Ecuador's support for media freedom -- the real story
When WikiLeaks founder Julian Assange sought asylum on June 19, the question many supporters asked was: “Why the Ecuadorian embassy?”
The simple answer is because the Ecuadorian government has been one of the strongest supporters of WikiLeaks, which reflects its strong stance in defence of media and information freedom.
Much has been made in the media about supposed abuses of media freedom in Ecuador.
However, Ecuadorian President Rafael Correa explained Ecuador's media policy in a recent interview with Assange on Russia Today. What his government opposes are media corporations that, through their monopoly on information, have tried to “destabilise our government to avoid any change in our region and lose the power that they have always flaunted”.
Since first being elected president in 2006, Correa — much like Assange — has faced a constant campaign of slander and misinformation, co-ordinated by the media corporations.
Only months after Correa became president, 11 big Ecuadorian daily newspapers published the same front-page editorial attacking him. This was described in a US embassy cable published by WikiLeaks as “an unprecedented example of coordinated press rebuke to a sitting president”.
In fact, while publicly criticising Correa for supposed attacks on media freedom, a US embassy cable from March 2009 acknowledged that there was truth to Correa's claim that “the Ecuadorian media play a political role, in this case the role of the opposition”.
The reason was made clear in the cable: “Many media outlet owners come from the elite business class that feels threatened by Correa's reform agenda, and defend their own economic interests via their outlets.”
Speaking to Assange, Correa noted that when he was first elected in 2006, five of the seven privately-owned TV channels were owned by bankers and the state owned none.
In 2008, Ecuadorians voted overwhelmingly for a new constitution. Among other things, it sought to democratise the media and ban bankers from having business interests in the media industry.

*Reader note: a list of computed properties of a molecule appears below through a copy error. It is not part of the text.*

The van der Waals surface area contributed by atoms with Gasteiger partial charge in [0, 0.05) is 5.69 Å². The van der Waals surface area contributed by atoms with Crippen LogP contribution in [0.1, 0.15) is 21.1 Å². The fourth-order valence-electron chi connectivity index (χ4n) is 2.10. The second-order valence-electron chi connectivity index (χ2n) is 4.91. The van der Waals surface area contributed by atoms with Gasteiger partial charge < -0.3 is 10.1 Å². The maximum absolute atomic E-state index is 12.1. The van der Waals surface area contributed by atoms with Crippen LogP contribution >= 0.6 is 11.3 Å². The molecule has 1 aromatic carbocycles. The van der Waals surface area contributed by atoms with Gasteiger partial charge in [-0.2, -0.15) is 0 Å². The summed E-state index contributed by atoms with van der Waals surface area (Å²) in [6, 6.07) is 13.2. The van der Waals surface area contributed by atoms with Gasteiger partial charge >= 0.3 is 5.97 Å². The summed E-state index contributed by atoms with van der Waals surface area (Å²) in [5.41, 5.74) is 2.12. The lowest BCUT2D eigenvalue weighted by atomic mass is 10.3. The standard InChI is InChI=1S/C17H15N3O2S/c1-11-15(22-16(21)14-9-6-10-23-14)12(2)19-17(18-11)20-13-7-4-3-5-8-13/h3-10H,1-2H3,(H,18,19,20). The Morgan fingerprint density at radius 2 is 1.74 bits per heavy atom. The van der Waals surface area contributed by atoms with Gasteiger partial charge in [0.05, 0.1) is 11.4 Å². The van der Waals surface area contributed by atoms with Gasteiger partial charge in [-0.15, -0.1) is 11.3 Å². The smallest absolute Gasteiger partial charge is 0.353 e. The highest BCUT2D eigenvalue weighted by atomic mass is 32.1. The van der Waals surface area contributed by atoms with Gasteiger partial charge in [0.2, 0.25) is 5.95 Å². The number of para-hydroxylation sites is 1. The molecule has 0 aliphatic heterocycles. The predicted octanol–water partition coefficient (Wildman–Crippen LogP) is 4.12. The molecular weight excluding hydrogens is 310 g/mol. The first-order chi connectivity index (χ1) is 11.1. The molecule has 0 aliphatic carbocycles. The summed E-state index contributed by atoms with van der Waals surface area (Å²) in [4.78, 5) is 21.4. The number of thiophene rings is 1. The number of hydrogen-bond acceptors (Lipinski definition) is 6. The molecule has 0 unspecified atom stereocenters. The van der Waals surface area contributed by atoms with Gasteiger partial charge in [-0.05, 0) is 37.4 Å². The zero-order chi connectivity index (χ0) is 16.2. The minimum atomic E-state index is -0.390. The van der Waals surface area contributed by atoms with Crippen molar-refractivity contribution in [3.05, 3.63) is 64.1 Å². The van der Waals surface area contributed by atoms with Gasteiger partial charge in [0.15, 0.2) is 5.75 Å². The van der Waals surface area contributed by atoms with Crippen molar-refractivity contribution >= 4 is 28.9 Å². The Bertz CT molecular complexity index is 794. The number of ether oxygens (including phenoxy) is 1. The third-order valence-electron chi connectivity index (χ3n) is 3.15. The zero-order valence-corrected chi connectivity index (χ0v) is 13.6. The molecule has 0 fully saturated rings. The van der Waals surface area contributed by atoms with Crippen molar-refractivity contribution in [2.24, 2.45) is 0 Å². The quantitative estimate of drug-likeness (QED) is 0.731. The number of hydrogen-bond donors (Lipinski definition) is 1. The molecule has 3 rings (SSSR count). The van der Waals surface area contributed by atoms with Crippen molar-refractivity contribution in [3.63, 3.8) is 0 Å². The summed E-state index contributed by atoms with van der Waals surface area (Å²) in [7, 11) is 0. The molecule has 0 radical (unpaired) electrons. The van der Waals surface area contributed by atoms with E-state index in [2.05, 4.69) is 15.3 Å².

The constitution was strengthened last year. Voters backed an amendment to also ban media corporations from being able to own or have shares in business interests in other industries to avoid potential conflicts of interest in reporting news.
The government has also tried to pass a new media law that would break up the corporate media monopoly.
Under the new law, private media ownership would be restricted to 33% of all media outlets, with the state controlling a further 33% and community media having the largest share — 34%.
So far, the new law has been blocked in parliament by the right-wing opposition and vociferously denounced by the media corporations as an attack on “freedom of speech”.
Unsurprisingly, Ecuador’s media has largely failed to cover the contents of the embassy cables disclosed by WikiLeaks, particularly those that have exposed some of their own secrets.
For example, an October 2004 embassy cable revealed how media corporations had colluded to silence information after Ecuador’s banking sector collapse of 1999-2000.
At the time, a conflict broke out between two TV channels that threatened to expose the dealings of bankers linked to their rivals. To avoid escalating the conflict, a “non-aggression pact” was brokered, halting any further media investigations into the dodgy practices of these bankers.
Although initially critical of WikiLeaks, the Ecuadorian government relied in part on leaked cables for its decision to expel the US ambassador in April last year.
The next month, the Ecuadorian government announced that WikiLeaks had published about 950 cables relating to Ecuador at its request.